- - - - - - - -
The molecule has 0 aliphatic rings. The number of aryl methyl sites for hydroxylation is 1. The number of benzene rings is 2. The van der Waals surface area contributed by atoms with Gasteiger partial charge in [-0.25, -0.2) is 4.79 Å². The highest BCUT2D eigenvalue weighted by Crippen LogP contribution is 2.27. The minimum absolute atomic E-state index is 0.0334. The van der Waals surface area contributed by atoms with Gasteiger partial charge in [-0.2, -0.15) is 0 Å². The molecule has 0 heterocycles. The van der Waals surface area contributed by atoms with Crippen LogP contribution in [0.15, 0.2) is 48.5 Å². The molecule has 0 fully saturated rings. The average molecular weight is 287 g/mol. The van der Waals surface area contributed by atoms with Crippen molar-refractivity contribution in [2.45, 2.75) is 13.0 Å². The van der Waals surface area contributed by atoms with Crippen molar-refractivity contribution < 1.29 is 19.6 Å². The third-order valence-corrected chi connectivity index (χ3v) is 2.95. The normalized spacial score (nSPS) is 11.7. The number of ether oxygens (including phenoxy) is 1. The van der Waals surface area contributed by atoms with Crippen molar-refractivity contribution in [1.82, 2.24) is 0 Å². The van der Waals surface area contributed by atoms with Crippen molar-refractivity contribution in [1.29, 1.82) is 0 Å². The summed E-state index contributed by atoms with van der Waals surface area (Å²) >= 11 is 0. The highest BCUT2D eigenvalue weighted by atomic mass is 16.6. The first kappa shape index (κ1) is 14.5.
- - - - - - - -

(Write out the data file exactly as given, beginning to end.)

The molecule has 0 aliphatic rings. The number of aryl methyl sites for hydroxylation is 1. The number of benzene rings is 2. The van der Waals surface area contributed by atoms with Gasteiger partial charge in [-0.25, -0.2) is 4.79 Å². The highest BCUT2D eigenvalue weighted by Crippen LogP contribution is 2.27. The minimum absolute atomic E-state index is 0.0334. The van der Waals surface area contributed by atoms with Gasteiger partial charge in [-0.2, -0.15) is 0 Å². The molecule has 0 heterocycles. The van der Waals surface area contributed by atoms with Crippen LogP contribution in [0.15, 0.2) is 48.5 Å². The molecule has 0 fully saturated rings. The average molecular weight is 287 g/mol. The van der Waals surface area contributed by atoms with Crippen molar-refractivity contribution in [2.45, 2.75) is 13.0 Å². The van der Waals surface area contributed by atoms with Crippen molar-refractivity contribution < 1.29 is 19.6 Å². The third-order valence-corrected chi connectivity index (χ3v) is 2.95. The normalized spacial score (nSPS) is 11.7. The number of ether oxygens (including phenoxy) is 1. The van der Waals surface area contributed by atoms with Crippen molar-refractivity contribution in [1.82, 2.24) is 0 Å². The van der Waals surface area contributed by atoms with Crippen molar-refractivity contribution in [1.29, 1.82) is 0 Å². The summed E-state index contributed by atoms with van der Waals surface area (Å²) >= 11 is 0. The highest BCUT2D eigenvalue weighted by atomic mass is 16.6. The first kappa shape index (κ1) is 14.5.